By By Sara Corcoran, RLn Washington Correspondent
This past Sunday on Sept. 16, Christine Blasey Ford came forward as the woman who accused Judge Brett Kavanaugh of sexual assault more than 30 years ago. And I believe her allegations to be true. Though several years ahead of my class, Ford went to my high school, Holton Arms.
Located a few miles outside Washington, D.C., Holton-Arms is an all girls school that encouraged excellence in intellect and Advanced Placement courses were the rule rather than the exception. Our motto was “find a way or make one,” and holding true to our school motto, Ford seems to have found a way to make her voice heard. I am not surprised by what she had to say.
Despite the strict focus on academics, Holton girls still found ways to have a good time — this writer included. We attended wild house parties in Kalorama, chugged Milwaukee’s Best in Battery Kemble Park, temporarily borrowed my best friend’s mum’s car without proper license, hurled eggs at moving vehicles, and decorated houses with squeezable Charmin tissue. We were wild at heart and so were the boys we kept company with.
I lived in Washington D.C. while I was in high school. And at that time, my motley crew and I rarely spent time with the boys of Georgetown Preparatory School. It was St. Albans Episcopal High School, and occasionally Landon (where George Huguely Jr went to school) but of course I knew boys from Kavanaugh’s alma mater.
Though I was never the victim of sexual assault in high school or university, I have befriended several women who were. In those days, boys from elite schools engaged in a strange pattern of attacking and then maligning the victims they assaulted. I am still perplexed by this manifestation of guilt, disguised as violence and believe every single story I was told over the years. Most girls rarely confront their attackers. They choose instead to sharing their traumas with friends or counsellors along the way to self recovery.
When women are credible and authentic, it comes across very naturally as it has in the case of Christine Blasey Ford. Having hosted a few house soirees in my vibrant past, as an adult, I cringe at the thought of bearing any responsibility, emotionally or legally for any reprehensible conduct taking place under my roof.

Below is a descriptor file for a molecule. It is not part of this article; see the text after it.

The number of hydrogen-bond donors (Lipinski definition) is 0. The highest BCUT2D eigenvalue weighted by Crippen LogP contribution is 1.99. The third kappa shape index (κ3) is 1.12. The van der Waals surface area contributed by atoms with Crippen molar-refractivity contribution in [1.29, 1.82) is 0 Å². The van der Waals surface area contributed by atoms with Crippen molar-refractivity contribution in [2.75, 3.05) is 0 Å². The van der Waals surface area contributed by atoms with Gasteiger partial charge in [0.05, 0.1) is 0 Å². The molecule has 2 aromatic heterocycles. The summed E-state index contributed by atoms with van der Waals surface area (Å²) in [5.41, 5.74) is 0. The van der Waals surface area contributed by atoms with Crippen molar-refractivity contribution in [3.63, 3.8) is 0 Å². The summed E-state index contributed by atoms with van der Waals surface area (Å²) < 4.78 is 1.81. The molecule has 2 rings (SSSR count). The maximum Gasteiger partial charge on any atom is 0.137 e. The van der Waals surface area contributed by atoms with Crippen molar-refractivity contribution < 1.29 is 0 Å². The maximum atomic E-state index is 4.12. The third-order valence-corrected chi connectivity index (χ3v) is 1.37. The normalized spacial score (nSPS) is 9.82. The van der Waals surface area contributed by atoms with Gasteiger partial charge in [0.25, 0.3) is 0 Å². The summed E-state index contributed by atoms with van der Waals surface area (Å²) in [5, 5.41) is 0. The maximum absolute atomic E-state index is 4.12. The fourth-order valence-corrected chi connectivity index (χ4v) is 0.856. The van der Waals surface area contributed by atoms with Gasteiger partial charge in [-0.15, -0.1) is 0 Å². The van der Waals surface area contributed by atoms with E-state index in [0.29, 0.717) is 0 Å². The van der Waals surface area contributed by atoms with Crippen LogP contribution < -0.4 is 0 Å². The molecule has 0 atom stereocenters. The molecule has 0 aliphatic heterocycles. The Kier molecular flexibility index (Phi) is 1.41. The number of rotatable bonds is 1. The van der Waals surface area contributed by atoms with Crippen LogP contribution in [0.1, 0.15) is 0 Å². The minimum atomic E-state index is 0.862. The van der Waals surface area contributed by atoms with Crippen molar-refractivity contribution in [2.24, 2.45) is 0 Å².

Conduct as reported by Blasey Ford could easily have happened and other partygoers could have been blissfully ignorant as to what was occurring in some dark room by a group of drunken young men. Sorry, but glowing letters of support by 65 young women who did not share Blasey Ford’s experience won’t cut it.
Not one letter writer was a witness to the alleged assault—although I am sure that Kavanaugh is in the market for persons who can speak to the episode in question—and having Condoleezza Rice in the background of his hearing (as impressive as she is), isn’t going to halt the scrutiny. So, it is entirely possible that Kavanaugh may have evolved from his blue-blooded sense of entitlement. He may now be a family man, whose current life is defined by his faith and very impressive career as a judge. However, this wouldn’t excuse his behavior from so many years ago, even if he were a minor.
You see, I believe Kavanaugh, the prudent jurist would never assault a women at this point in his life. As he continued on his legal education and career, I am sure he would have wanted to put as much distance as possible between his prior and current self. Being the father of two daughters, he would also have become more motivated to protect and nurture those closest to him. However, as a jurist, he also knows the importance of embracing the truth of his past, no matter how painful or consequential it may be.
So Judge, your confirmation is guaranteed absent an acknowledgement of attempted rape. There are many women who extolled the virtues of your character in those carefully crafted letters of support. I belive it possible to believe them while believing the story of Christine Blasey Ford. Deflecting and attacking the victim is not advised as it will remind many women of how other women were singled out and treated after being victims of sexual assault. According to a friend, Kavanaugh is going to “s-it her out, leave her to be the t-rd she is,” but discrediting the victim may not work in this case, following a vigorous denial, Kavanaugh’s credibility and integrity is at stake.
Blasey Ford is a woman with a credible claim and a Senate confirmation hearing is not for the weak of character. Her allegations must be fully and fairly assessed. She passed a lie detector test. Let’s see if Kavanaugh can do the same.